I think it's a space where you can find yourself to be really truthful for who you are, what you are, to be treated fairly by what you do, so you don't need to pretend. you don't need to try to make impression on anyone, don't try to copy anyone or to be like someone else. I do feel like I'm a quite independent person and I do have a bright shiny personality and sometimes I do put my personality a bit behind but I don't think that it's ever a good idea.
You can always get what you want and be where you want to be, just be truthul with yourself. And this is what I feel like everyone should do because the time when you confirm who you are, what you want, and your passion, that would be the moment when the door that you've been searching for is open.
As a female mixologist, do you face any dificulties in doing your job or your career?
It depends on how you look at things. I never look at anything that's happening to me as a failure, it's just a lesson or opportunity to learn something new. I always see things positively. Making cocktails is not a bad thing. It's perfect, it's fantastic.
How did you find your passion in mixologist?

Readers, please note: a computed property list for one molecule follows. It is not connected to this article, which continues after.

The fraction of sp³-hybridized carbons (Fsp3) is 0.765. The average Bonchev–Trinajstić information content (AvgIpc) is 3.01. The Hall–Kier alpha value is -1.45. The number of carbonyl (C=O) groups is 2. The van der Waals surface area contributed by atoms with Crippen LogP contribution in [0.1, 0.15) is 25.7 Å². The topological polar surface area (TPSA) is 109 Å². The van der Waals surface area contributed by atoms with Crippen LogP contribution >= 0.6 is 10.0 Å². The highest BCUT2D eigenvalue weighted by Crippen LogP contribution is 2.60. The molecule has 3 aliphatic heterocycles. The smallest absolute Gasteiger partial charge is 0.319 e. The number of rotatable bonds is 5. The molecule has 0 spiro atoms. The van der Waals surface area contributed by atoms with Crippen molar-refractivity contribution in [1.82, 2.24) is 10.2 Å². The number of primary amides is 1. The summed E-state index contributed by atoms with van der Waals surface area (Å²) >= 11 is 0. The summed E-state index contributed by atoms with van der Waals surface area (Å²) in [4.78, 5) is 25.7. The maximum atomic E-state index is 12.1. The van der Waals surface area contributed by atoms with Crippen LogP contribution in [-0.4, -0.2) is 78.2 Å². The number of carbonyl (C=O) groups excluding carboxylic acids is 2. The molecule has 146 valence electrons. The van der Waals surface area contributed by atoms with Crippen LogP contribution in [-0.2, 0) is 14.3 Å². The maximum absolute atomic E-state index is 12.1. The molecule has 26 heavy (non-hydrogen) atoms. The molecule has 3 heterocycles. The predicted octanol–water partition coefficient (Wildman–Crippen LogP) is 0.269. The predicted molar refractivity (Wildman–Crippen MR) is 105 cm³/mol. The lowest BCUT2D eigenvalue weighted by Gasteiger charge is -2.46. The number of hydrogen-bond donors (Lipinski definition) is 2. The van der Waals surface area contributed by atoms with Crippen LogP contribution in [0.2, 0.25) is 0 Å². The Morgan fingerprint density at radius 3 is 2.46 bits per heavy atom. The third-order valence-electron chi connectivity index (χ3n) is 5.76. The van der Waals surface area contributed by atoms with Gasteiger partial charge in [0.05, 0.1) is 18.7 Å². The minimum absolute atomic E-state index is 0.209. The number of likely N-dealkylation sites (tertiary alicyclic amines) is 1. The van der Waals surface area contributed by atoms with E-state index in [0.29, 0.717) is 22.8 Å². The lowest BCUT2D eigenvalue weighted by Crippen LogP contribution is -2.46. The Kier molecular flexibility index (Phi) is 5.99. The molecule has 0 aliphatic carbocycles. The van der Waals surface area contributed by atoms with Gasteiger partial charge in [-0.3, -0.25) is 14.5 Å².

I would say that the most important part in all of this process is actually because I want to work in hospitality industry. I dont know if you could consider this as hospitality job, but I would say so. But I was 15 years old and I always wanted to travel around the world, so that was something that really inspired and pushed me to get my first job during the summer, so I could travel with my friends from school. I just had to make money to do that. And I started working as a pizza seller, it was a quite easy and quick money, you didn't really have to have that much knowledge about food or service. But you can communicate with people, you can be just be fun and nice and they can buy pizza from you for who you are. That made me realize that I want to work with people and I want to work in the restaurant. Then I graduated from school, I started to work at the cocktail bar in Minsk, that's when I actaually fell in love with cocktails because the guy that I was working with was professional. I kept asking him how to shake and stir, I was basically just playing with water. Hahaha... I was really amazed by how people would look at the bartender, and it was never just a cocktail bar where people came, buy with money, and then go. The focus on being bartender is more on your education, inspiration, communication with your guests and you can talk about everything, about books, movies, musics. You have to be really intellegent if you want to be a great bartender because you need to be there for them, no matter what they wanna talk about. So, I think it is a great job because I can learn, I want to meet interesting people from different industries, I can grow with anyone I meet at the bar, they can teach me something.